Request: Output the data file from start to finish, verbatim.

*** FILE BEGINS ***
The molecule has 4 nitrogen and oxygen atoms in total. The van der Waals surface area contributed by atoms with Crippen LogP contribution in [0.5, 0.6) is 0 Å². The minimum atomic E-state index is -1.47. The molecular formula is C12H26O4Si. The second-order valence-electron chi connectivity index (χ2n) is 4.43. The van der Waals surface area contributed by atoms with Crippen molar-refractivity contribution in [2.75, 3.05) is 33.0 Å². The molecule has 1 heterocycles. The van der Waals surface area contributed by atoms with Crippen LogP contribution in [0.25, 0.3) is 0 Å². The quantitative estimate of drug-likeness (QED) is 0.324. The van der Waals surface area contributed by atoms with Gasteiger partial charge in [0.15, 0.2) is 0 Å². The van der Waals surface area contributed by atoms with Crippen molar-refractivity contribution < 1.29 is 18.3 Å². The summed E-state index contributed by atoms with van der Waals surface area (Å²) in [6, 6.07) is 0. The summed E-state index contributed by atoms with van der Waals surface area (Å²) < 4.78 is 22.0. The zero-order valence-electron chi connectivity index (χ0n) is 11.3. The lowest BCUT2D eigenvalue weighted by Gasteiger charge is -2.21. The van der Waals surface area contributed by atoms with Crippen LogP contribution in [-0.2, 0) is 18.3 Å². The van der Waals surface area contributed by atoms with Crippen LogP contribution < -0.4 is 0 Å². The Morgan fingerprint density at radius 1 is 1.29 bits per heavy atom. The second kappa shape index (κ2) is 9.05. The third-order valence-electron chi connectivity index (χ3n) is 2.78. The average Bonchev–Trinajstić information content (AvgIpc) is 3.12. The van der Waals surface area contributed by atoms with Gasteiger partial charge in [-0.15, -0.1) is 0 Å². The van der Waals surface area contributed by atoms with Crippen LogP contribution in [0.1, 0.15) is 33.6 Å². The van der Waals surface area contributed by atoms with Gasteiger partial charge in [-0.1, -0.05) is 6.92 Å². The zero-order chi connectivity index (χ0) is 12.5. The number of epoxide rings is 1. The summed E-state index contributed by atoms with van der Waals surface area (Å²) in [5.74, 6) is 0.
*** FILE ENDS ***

The molecule has 4 nitrogen and oxygen atoms in total. The van der Waals surface area contributed by atoms with Crippen LogP contribution in [0.5, 0.6) is 0 Å². The minimum atomic E-state index is -1.47. The molecular formula is C12H26O4Si. The second-order valence-electron chi connectivity index (χ2n) is 4.43. The van der Waals surface area contributed by atoms with Crippen molar-refractivity contribution in [2.75, 3.05) is 33.0 Å². The molecule has 1 heterocycles. The van der Waals surface area contributed by atoms with Crippen LogP contribution in [0.25, 0.3) is 0 Å². The quantitative estimate of drug-likeness (QED) is 0.324. The van der Waals surface area contributed by atoms with Gasteiger partial charge in [0.15, 0.2) is 0 Å². The van der Waals surface area contributed by atoms with Crippen molar-refractivity contribution < 1.29 is 18.3 Å². The summed E-state index contributed by atoms with van der Waals surface area (Å²) in [6, 6.07) is 0. The summed E-state index contributed by atoms with van der Waals surface area (Å²) < 4.78 is 22.0. The zero-order valence-electron chi connectivity index (χ0n) is 11.3. The lowest BCUT2D eigenvalue weighted by Gasteiger charge is -2.21. The van der Waals surface area contributed by atoms with Crippen LogP contribution in [-0.2, 0) is 18.3 Å². The van der Waals surface area contributed by atoms with Crippen LogP contribution < -0.4 is 0 Å². The Morgan fingerprint density at radius 1 is 1.29 bits per heavy atom. The second kappa shape index (κ2) is 9.05. The third-order valence-electron chi connectivity index (χ3n) is 2.78. The average Bonchev–Trinajstić information content (AvgIpc) is 3.12. The van der Waals surface area contributed by atoms with Gasteiger partial charge in [-0.15, -0.1) is 0 Å². The van der Waals surface area contributed by atoms with Crippen LogP contribution in [0.1, 0.15) is 33.6 Å². The van der Waals surface area contributed by atoms with Gasteiger partial charge in [-0.1, -0.05) is 6.92 Å². The zero-order chi connectivity index (χ0) is 12.5. The number of epoxide rings is 1. The summed E-state index contributed by atoms with van der Waals surface area (Å²) in [5.74, 6) is 0.